Monday, August 28, 2006

increasing government surveillance

United States v. Gourde, 440 F.3d 1065 (9th Cir. 2006)
REINHARDT, Circuit Judge, dissenting:
In this age of increasing government surveillance, lawful and unlawful, and of the retention of all our deeds and thoughts on computers long after we may believe they have been removed, it is important that courts not grow lax in their duty to protect our right to privacy and that they remain vigilant against efforts to weaken our Fourth Amendment protections. It is easy for courts to lose sight of these objectives when the government seeks to obtain evidence of child pornography or narcotics violations. Here, I believe, our court is making an unfortunate error.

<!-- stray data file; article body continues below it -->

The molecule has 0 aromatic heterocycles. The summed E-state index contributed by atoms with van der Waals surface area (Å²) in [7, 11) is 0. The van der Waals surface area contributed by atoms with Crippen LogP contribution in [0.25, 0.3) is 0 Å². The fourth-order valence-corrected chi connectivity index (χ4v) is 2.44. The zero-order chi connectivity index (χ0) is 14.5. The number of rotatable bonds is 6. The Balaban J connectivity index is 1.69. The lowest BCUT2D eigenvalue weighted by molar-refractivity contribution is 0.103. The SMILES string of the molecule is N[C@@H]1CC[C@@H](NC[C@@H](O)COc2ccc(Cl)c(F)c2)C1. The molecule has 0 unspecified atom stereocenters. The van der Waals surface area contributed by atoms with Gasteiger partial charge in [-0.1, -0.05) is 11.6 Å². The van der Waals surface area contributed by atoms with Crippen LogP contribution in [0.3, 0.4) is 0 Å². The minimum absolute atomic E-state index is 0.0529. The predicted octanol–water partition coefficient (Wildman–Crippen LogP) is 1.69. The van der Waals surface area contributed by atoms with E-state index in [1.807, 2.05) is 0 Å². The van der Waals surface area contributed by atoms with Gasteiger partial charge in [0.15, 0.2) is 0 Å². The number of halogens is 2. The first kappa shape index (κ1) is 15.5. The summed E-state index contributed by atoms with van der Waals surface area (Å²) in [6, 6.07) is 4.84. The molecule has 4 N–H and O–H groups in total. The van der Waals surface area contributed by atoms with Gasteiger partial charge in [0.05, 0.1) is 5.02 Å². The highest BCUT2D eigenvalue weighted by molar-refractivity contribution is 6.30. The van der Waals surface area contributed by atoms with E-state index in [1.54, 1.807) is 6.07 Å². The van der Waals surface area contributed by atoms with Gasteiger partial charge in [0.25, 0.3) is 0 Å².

KLEINFELD, Circuit Judge, dissenting The importance of this case is considerable because, for most people, their computers are their most private spaces. People commonly talk about the bedroom as a very private space, yet when they have parties, all the guests — including perfect strangers — are invited to toss their coats on the bed. But if one of those guests is caught exploring the host’s computer, that will be his last invitation. There are just too many secrets on people’s computers, most legal, some embarrassing, and some potentially tragic in their implications, for loose liberality in allowing search warrants. Emails and history links may show that someone is ordering medication for a disease being kept secret even from family members. Or they may show that someone’s child is being counseled by parents for a serious problem that is none of anyone else’s business. Or a married mother of three maybe carrying on a steamy email correspondence with an old high school boyfriend. Or an otherwise respectable, middleaged gentleman may be looking at dirty pictures. Just as a conscientious public official may be hounded out of office because a party guest found a homosexual magazine when she went to the bathroom at his house, people’s lives may be ruined because of legal but embarrassing materials found on their computers. And, in all but the largest metropolitan areas, it really does not matter whether any formal charges ensue —if the police or other visitors find the material, it will be all over town and hinted at in the newspaper within a few days. Nor are secrets the only problem. Warrants ordinarily direct seizure, not just search, and computers are often shared by family members. Seizure of a shared family computer may, though unrelated to the law enforcement purpose, effectively confiscate a professor’s book, a student’s almost completed Ph.D. thesis, or a business’s accounts payable and receivable. People cannot get their legitimate work done if their computeris at the police station because of someone else’s suspected child pornography downloads. Sex with children is so disgusting to most of us that we may be too liberal in allowing searches when the government investigates child pornography cases. The privacy of people’s computers is too important to let it be eroded by sexual disgust. The majority concludes that the affidavit made out probable cause by assuming that anyone who subscribes to an internet site with both legal and illegal material must collect illegal material from the site. This assumption stacks inference upon inference until the conclusion is too weak to support the invasion of privacy entailed by a search warrant. “[W]ith each succeeding inference, the last reached is less and less likelyto be true.” The privacy of a person with a sexual perversion that might make him a danger to our children seems by itself an unlikely candidate for concern. But the overwhelming importance of the privacy of people’s computers makes it essential to assure that — even in this ugly corner of human perversion — probable cause seriously interpreted remain a prerequisite for search warrants. Therefore, I respectfully dissent.

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